It's truly worth doing the right thing - cats have a lifetime of unconditional love in them and ask so little in return. It's really a good deal.

Customer: replied 7 years ago.
Relist: I prefer a second opinion.
Expert:  Animal Health Advocate replied 7 years ago.
It is unusual for cats to have urinary tract infections, but it is possible, and more likely if there is something else predisposing the urinary tract infection (such as diabetes).

So, the other more likely possibilities include FLUTD (feline lower urinary tract disease, which is a syndrome - meaning we don't really know one single cause) that causes urinary spasms and blockage. Some of these cats are blocked with mucus, some of them have crystals, some have nothing that we can see in the urine, and some with combinations of the above. Cats with FLUTD also often have increased urination, and may be straining in the litterbox. Often there is a stressful event in life that sets things off: visitors to the house, new furniture, new pet in the household, owners away, etc.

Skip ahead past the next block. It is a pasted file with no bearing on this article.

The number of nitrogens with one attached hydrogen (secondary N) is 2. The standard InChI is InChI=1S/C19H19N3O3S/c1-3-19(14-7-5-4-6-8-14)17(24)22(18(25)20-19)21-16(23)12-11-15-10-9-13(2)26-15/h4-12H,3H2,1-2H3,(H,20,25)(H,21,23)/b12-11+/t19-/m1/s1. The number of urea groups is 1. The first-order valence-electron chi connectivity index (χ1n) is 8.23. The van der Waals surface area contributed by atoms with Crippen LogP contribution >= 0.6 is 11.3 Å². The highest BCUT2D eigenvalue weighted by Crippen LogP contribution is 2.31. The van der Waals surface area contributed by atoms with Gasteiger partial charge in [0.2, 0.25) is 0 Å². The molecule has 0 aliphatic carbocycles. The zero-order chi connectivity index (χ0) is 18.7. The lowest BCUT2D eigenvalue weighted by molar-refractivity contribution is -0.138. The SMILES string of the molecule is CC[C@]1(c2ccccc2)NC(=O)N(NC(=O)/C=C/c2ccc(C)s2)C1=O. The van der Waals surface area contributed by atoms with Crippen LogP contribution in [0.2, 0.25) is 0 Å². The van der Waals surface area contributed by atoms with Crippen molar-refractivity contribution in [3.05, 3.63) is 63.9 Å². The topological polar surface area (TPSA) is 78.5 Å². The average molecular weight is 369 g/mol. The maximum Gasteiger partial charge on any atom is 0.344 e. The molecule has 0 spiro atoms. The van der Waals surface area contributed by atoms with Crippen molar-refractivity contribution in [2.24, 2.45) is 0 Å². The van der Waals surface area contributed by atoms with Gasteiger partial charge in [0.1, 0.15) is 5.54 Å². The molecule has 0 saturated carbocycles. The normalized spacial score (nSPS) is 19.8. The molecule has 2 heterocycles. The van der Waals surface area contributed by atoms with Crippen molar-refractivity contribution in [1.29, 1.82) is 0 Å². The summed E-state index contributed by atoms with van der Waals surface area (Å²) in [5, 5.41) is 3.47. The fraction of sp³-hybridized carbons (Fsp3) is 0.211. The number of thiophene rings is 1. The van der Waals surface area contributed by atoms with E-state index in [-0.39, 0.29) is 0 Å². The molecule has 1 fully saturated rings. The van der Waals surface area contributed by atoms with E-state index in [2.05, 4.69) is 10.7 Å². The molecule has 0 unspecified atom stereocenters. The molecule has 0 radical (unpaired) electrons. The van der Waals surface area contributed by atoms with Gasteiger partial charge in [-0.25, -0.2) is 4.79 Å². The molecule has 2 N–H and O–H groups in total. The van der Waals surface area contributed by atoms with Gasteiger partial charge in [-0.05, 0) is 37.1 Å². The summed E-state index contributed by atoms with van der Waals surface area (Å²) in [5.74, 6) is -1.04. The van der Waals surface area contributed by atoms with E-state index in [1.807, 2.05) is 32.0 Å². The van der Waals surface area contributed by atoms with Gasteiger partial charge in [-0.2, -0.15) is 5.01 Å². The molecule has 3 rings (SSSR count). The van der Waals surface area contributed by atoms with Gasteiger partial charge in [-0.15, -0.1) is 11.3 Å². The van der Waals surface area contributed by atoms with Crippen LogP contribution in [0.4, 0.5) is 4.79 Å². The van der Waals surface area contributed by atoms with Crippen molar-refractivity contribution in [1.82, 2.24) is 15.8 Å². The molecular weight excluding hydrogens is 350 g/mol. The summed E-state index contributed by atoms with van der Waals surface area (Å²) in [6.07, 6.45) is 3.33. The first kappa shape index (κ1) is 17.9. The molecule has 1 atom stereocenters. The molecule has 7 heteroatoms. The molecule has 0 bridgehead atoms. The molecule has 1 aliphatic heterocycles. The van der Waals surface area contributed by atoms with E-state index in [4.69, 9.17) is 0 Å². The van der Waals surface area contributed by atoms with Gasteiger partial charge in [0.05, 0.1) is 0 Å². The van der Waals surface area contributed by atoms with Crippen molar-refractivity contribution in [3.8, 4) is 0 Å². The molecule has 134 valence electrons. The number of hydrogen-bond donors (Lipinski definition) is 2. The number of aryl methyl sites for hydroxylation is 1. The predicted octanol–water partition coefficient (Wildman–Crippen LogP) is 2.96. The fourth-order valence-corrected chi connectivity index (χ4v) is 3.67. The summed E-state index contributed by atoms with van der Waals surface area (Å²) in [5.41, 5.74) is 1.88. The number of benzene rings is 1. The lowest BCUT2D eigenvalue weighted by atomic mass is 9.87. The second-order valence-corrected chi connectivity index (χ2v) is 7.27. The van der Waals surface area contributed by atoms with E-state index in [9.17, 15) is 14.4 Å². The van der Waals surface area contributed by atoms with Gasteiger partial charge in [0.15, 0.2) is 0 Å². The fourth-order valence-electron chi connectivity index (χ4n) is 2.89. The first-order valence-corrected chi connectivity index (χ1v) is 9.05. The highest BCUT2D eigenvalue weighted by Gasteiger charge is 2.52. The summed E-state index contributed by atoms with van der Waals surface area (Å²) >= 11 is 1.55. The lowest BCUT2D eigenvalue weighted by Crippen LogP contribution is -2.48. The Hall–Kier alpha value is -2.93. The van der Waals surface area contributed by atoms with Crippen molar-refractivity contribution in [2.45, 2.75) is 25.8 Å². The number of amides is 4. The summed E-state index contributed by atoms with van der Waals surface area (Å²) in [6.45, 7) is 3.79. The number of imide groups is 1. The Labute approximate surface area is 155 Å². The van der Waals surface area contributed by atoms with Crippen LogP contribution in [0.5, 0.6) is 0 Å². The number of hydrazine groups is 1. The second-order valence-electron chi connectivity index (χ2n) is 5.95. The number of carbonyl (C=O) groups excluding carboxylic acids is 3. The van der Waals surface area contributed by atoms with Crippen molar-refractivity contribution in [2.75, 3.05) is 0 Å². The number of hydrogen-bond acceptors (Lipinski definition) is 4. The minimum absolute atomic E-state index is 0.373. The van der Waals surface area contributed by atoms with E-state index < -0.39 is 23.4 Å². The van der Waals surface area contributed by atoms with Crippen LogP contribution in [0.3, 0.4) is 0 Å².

Another possibility would be urinary stones, and less commonly, bleeding disorders (usually from poisoning or liver disease. Other causes are even less common). Or maybe there is bleeding from other places nearby (such as uterus or colon).

If you have a boy cat, I would take him to the vet, especially if you see straining. Male cats have smaller urethral openings and can easily get blocked (from urethral spasms, or blockage by stones/crystals/mucus), leading to building up of toxins in the bloodstream that can become life threatening within 1-2 days. THIS IS URGENT.